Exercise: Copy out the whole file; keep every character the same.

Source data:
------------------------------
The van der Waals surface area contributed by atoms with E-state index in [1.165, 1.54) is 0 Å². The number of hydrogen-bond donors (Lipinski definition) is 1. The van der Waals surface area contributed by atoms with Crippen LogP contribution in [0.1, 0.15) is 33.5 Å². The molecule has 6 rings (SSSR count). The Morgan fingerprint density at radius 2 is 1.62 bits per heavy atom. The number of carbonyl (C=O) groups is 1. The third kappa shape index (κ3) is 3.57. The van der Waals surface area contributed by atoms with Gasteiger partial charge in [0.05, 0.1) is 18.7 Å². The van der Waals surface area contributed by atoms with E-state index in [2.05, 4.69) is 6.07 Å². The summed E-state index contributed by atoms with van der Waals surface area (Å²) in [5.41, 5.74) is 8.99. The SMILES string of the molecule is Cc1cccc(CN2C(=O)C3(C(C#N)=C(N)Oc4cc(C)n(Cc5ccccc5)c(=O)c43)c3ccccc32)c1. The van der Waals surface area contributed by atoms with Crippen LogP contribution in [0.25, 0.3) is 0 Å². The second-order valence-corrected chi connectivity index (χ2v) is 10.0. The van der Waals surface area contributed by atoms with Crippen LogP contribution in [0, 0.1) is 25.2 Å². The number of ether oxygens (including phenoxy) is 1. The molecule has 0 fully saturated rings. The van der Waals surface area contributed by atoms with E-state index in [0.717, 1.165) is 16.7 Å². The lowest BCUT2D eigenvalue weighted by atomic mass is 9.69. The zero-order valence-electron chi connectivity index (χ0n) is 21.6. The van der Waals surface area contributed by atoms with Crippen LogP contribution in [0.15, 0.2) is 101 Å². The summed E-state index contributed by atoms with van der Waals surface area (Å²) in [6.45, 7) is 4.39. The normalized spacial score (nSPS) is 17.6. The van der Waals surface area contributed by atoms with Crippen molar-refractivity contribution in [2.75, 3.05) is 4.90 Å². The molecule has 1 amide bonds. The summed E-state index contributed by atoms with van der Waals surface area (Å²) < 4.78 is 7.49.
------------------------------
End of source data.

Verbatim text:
The van der Waals surface area contributed by atoms with E-state index in [1.165, 1.54) is 0 Å². The number of hydrogen-bond donors (Lipinski definition) is 1. The van der Waals surface area contributed by atoms with Crippen LogP contribution in [0.1, 0.15) is 33.5 Å². The molecule has 6 rings (SSSR count). The Morgan fingerprint density at radius 2 is 1.62 bits per heavy atom. The number of carbonyl (C=O) groups is 1. The third kappa shape index (κ3) is 3.57. The van der Waals surface area contributed by atoms with Gasteiger partial charge in [0.05, 0.1) is 18.7 Å². The van der Waals surface area contributed by atoms with E-state index in [2.05, 4.69) is 6.07 Å². The summed E-state index contributed by atoms with van der Waals surface area (Å²) in [5.41, 5.74) is 8.99. The SMILES string of the molecule is Cc1cccc(CN2C(=O)C3(C(C#N)=C(N)Oc4cc(C)n(Cc5ccccc5)c(=O)c43)c3ccccc32)c1. The van der Waals surface area contributed by atoms with Crippen LogP contribution in [0.25, 0.3) is 0 Å². The second-order valence-corrected chi connectivity index (χ2v) is 10.0. The van der Waals surface area contributed by atoms with Crippen LogP contribution in [0, 0.1) is 25.2 Å². The number of ether oxygens (including phenoxy) is 1. The molecule has 0 fully saturated rings. The van der Waals surface area contributed by atoms with E-state index in [0.717, 1.165) is 16.7 Å². The lowest BCUT2D eigenvalue weighted by atomic mass is 9.69. The zero-order valence-electron chi connectivity index (χ0n) is 21.6. The van der Waals surface area contributed by atoms with Crippen LogP contribution in [0.15, 0.2) is 101 Å². The summed E-state index contributed by atoms with van der Waals surface area (Å²) in [6.45, 7) is 4.39. The normalized spacial score (nSPS) is 17.6. The van der Waals surface area contributed by atoms with Crippen molar-refractivity contribution in [2.75, 3.05) is 4.90 Å². The molecule has 1 amide bonds. The summed E-state index contributed by atoms with van der Waals surface area (Å²) < 4.78 is 7.49.